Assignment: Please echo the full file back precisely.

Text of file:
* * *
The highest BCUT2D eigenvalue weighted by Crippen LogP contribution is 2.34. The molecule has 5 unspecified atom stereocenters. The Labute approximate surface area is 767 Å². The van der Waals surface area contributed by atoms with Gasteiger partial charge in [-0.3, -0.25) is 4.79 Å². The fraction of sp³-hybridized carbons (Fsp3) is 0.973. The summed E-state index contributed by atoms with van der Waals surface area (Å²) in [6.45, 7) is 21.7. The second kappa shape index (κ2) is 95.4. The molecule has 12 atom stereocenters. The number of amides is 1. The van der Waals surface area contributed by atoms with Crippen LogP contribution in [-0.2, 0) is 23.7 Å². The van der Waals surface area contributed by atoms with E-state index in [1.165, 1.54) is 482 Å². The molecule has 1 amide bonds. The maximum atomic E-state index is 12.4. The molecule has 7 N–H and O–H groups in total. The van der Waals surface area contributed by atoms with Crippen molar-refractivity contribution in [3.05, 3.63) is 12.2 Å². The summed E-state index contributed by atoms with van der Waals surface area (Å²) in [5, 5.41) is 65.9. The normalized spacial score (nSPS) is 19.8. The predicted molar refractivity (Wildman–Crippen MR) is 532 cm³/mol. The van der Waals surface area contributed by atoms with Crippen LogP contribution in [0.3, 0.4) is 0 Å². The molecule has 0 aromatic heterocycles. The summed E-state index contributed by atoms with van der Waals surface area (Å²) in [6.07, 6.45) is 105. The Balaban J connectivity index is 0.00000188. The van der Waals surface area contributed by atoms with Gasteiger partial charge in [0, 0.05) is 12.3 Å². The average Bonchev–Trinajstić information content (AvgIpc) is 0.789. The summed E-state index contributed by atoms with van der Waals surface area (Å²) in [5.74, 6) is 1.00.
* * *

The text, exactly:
The highest BCUT2D eigenvalue weighted by Crippen LogP contribution is 2.34. The molecule has 5 unspecified atom stereocenters. The Labute approximate surface area is 767 Å². The van der Waals surface area contributed by atoms with Gasteiger partial charge in [-0.3, -0.25) is 4.79 Å². The fraction of sp³-hybridized carbons (Fsp3) is 0.973. The summed E-state index contributed by atoms with van der Waals surface area (Å²) in [6.45, 7) is 21.7. The second kappa shape index (κ2) is 95.4. The molecule has 12 atom stereocenters. The number of amides is 1. The van der Waals surface area contributed by atoms with Crippen LogP contribution in [-0.2, 0) is 23.7 Å². The van der Waals surface area contributed by atoms with E-state index in [1.165, 1.54) is 482 Å². The molecule has 1 amide bonds. The maximum atomic E-state index is 12.4. The molecule has 7 N–H and O–H groups in total. The van der Waals surface area contributed by atoms with Crippen molar-refractivity contribution in [3.05, 3.63) is 12.2 Å². The summed E-state index contributed by atoms with van der Waals surface area (Å²) in [5, 5.41) is 65.9. The normalized spacial score (nSPS) is 19.8. The predicted molar refractivity (Wildman–Crippen MR) is 532 cm³/mol. The van der Waals surface area contributed by atoms with Crippen LogP contribution in [0.3, 0.4) is 0 Å². The molecule has 0 aromatic heterocycles. The summed E-state index contributed by atoms with van der Waals surface area (Å²) in [6.07, 6.45) is 105. The Balaban J connectivity index is 0.00000188. The van der Waals surface area contributed by atoms with Gasteiger partial charge in [0, 0.05) is 12.3 Å². The average Bonchev–Trinajstić information content (AvgIpc) is 0.789. The summed E-state index contributed by atoms with van der Waals surface area (Å²) in [5.74, 6) is 1.00.